Human antibody fragments (Fabs) directed at the ectodomain of CAIX were selected by in vitro “panning” of the MorphoSys HuCal Gold nonimmune biased Fab-phage display library with a purified preparation of the extracellular domain of human CAIX. More than 50 CAIX-binding Fabs with unique VH and/or VL sequences were identified that bound CAIX by ELISA with signal to noise ratios of more than 10. The top 10 Fabs disclosed in Tamburini and colleagues (25) with respect to selective binding and internalization by CAIX-expressing cancer cell lines were converted to full-length human IgG1 antibodies, expressed in Chinese hamster ovary cells, and purified by affinity chromatography. Seven of these antibodies with acceptable expression and solubility were further characterized and found to exhibit high affinity binding to the CAIX ectodomain in vitro, with several mAbs exhibiting single-digit nmol/L Kd values by SPR (Supplementary Table ST1). Next, the capacity of 6 of these antibodies to selectively immunoprecipitate antigen from whole-cell lysates derived from biotin-labeled PC-3mm2 whole cells that express CAIX (CAIX+) or DLD-1 cells that do not (CAIX−) was examined by immunoblots developed with streptavidin–horseradish peroxidase (Fig. 1A). mAbs 3ee9 and 1aa1 selectively coimmunoprecipitated from biotin-labeled CAIX+ cells—but not from the CAIX− cells—a single protein that comigrated with recombinant biotinylated CAIX (Fig. 1A). mAbs 3ef2, 5aa3, and 5a6 were not selective and coprecipitated many additional cell surface proteins in addition to CAIX. Importantly, the conjugate of mAb 3ee9 with MMAE (BAY 79-4620; CAIX-ADC) retained the affinity of the parent antibody for CAIX (Supplementary Table ST1), exhibiting a kDa of 3.6 nmol/L by SPR. The conjugate did not bind to 13 other carbonic anhydrases tested (data not shown). Binding to mitochondria-associated CA5 was observed, but this isozyme would be inaccessible to the antibody in vivo. BAY 79-4620 selectively bound (Fig. 1B) and underwent internalization by (Supplementary Fig. S1) CAIX+ PC-3mm2 cells in culture but did not bind CAIX− MiaPaca2 cells (Fig. 1B) or undergo internalization by CAIX− DLD-1 cells (Supplementary Fig. S1). A similar selectivity was observed with the ADC comprising mAb1aa1 (data not shown), and both CAIX-specific mAb conjugates selectively killed CAIX+ cells in culture. For example, BAY 79-4620 killed CAIX-transfected MiaPaCa-2-CAIX cells, with an IC90 of ≤10 nmol/L, whereas CAIX-negative MiaPaca2 wild-type cells were quite resistant (Fig. 2), with at least a 10-fold higher IC90. The mechanism of cell killing by BAY 79-4620 involved targeted tubulin disruption. Thus although treatment of CAIX+ PC-3mm2 cells in culture resulted in fragmented fibers and prevention of normal spindle formation, as visualized by tubulin staining, CAIX− H460 cells retained normal spindle formation in the presence of the conjugate (Supplementary Fig. S2).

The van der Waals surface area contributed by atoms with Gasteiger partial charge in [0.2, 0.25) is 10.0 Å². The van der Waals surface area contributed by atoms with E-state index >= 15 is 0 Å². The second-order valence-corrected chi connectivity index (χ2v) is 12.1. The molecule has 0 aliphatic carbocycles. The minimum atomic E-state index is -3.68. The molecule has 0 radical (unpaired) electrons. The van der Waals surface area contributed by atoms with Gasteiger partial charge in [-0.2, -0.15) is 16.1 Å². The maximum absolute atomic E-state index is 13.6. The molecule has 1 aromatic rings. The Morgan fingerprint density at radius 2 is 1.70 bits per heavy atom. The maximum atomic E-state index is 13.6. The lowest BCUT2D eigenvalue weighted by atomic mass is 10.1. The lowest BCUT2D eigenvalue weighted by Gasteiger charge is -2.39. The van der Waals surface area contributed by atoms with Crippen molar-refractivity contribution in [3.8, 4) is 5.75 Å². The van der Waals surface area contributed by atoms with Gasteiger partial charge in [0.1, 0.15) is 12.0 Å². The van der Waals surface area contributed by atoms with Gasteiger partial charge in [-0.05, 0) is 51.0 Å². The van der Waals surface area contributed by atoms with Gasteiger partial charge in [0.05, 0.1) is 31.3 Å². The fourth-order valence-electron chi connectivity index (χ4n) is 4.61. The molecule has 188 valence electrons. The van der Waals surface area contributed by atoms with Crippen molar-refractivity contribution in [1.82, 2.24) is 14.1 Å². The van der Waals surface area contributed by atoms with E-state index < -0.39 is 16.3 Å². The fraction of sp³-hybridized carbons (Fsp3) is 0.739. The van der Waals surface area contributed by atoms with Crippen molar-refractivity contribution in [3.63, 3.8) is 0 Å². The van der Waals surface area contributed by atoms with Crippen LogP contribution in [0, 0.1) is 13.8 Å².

The high selectivity of the 3ee9 targeting antibody component of BAY 79-4620 was further shown using established tumors derived from the CAIX-negative MIAPaCa-2 pancreatic carcinoma cell line, and its CAIX-positive transfectant. Administration of an 3ee9-Alexa Fluor 750 conjugate, but not a control hIgG Alexa Fluor 750 conjugate, to mice with bilaterally implanted CAIX-negative and CAIX-positive MiaPaca tumors resulted in exclusive retention of the Alexa-750 conjugate in the CAIX-positive tumor following elimination of the bulk of the unbound fluorescence via the liver and bladder on or around day 4 (Supplementary Fig. S3). Furthermore, BAY 79-4620 exhibited minimal TGI (50%) when administered to mice implanted with established CAIX-negative MiaPaca2 tumors, even at the higher dose of 10 mg/kg, but exhibited significant antitumor activity when administered to mice implanted with established CAIX-positive tumors derived with MiaPaca2 cells transfected with CAIX (data not shown), in which doses of 2.5, 5, and 10 mg/kg yielded TGI of 63%, 82%, and 94%, respectively, and 100% shrinkage at the latter dose.